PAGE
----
We have seen attempts to not allow us to raise the minimum wage, a minimum wage that is entirely behind where it should be. If you took into consideration where it should be, just for inflation from 1968, that minimum wage in 2013 dollars would be at $10.60--not $7.25, at $10.60. We are way behind keeping up with inflation.

    Income inequality is at an all-time high. We are finding that incomes for the top 1 percent have grown more than 31 percent since 2009, and the bottom 99 percent of people, their income has moved less than 1 percent. So we are in a challenging time.

    We know that there was an economic downfall across the globe, and especially hard hit, we feel it in this country. And while we are having dual activities happen, jobs are creeping back up, we are having progress, but still, 7 percent of people are unemployed.

    And while we have got those jobs creeping up, we still also notice that [[Page H119]] people are being left behind with this economy, and that is exactly why we have tried to do things like extending the unemployment insurance benefits for people.

    But unfortunately, in this body, in this very body, Mr. Speaker, austerity has ruled the day. Austerity has taken place, instead of prosperity. Instead of doing measures that would lift people out of poverty and help people get a job and help people be able to support their families, we are trying to take government down and down and down, like they did in Europe, and they have had disastrous results from doing that.

    That is not a path out of our current economic condition. We need to be investing in our people so that they have those opportunities. They can grab a ring at that ladder and get a good job and be able to get by. So there are so many things we need to do.

    Unfortunately, these attacks aren't just in this body, in the Congress. Mr. Speaker, unfortunately, these attacks are even happening in the States.

    In my home State of Wisconsin, our Governor, Scott Walker, was recently on a CNN program. And when he was asked about extending unemployment benefits, his response was, the reason why the White House is so actively pursuing this, unemployment insurance, is they want to desperately talk about anything but ObamaCare.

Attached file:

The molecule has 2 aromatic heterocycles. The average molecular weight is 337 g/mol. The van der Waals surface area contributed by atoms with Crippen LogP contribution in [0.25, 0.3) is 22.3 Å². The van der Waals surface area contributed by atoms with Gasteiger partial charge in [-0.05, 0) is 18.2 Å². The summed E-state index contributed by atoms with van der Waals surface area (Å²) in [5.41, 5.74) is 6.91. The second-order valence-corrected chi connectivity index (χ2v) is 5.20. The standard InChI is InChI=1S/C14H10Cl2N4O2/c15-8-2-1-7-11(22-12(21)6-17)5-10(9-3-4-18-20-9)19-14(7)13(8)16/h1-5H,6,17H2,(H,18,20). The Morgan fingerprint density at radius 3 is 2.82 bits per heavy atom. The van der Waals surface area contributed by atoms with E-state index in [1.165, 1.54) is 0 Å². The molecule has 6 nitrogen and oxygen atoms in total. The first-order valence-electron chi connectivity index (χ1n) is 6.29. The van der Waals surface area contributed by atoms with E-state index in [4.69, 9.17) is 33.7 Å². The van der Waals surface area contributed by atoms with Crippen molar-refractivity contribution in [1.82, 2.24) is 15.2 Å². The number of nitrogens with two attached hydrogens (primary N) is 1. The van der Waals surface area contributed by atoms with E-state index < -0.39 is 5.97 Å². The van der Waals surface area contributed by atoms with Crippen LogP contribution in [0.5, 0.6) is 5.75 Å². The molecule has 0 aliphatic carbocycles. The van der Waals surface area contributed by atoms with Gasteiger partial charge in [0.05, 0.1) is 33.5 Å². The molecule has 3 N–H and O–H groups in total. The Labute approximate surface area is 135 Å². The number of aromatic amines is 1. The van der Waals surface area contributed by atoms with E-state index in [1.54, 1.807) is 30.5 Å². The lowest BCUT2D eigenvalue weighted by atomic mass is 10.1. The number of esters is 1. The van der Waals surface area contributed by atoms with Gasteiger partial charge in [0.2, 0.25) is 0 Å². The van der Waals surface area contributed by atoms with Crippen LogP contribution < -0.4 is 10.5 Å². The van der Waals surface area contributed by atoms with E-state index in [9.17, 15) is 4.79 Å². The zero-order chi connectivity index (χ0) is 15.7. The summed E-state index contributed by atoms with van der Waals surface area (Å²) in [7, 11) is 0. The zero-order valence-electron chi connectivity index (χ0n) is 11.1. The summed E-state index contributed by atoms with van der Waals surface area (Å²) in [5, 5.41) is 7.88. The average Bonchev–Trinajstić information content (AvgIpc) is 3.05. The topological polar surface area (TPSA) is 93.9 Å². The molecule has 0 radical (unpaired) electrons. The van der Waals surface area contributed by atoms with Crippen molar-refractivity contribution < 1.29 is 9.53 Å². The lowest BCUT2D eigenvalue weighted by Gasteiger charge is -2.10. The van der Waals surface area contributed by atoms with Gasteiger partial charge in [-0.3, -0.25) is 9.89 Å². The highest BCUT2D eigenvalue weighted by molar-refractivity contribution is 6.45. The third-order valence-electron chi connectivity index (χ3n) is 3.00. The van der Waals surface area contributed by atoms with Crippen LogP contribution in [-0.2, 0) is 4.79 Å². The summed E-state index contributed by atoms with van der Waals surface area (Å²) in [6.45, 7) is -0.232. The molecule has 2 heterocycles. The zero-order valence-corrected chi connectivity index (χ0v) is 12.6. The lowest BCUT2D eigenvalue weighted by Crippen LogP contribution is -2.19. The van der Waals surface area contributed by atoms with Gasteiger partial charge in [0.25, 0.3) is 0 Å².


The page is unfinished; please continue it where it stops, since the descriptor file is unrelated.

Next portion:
Can you believe the Governor of a State who is 37th in job creation, who promised when he was elected to create 250,000 jobs, and he has done a portion of that, is somehow trying to say that helping people to get out of poverty, helping people to be able to support their family with groceries and to be able to pay their rent or mortgage, at a time of still having record people who are out of work, while we are trying to start getting jobs to come back, at 7 percent, at that time, Mr. Speaker, that Governor can still only talk about ObamaCare, as all too often this body has done.

    We need to act now. The time to act on this, for this body, is now. 1.3 million people are currently out of work and trying to get those benefits they need so desperately during that period that have been cut off. And every week, across the country, 72,000 new Americans will lose their benefits if we don't do something--72,000 thousand people across the country.

    Mr. Speaker, in our Speaker of the House's district alone, you look at the largest cities in that district in Ohio: Springfield, Ohio, 60,000 people, that would be like having your entire city of Springfield go unemployed in a single week; in the city of Hamilton, 62,000 people, 1 week, all out of work; Middleton, 48,000 people, you can take that and the surrounding communities, all in 1 week, out of work if we don't do something.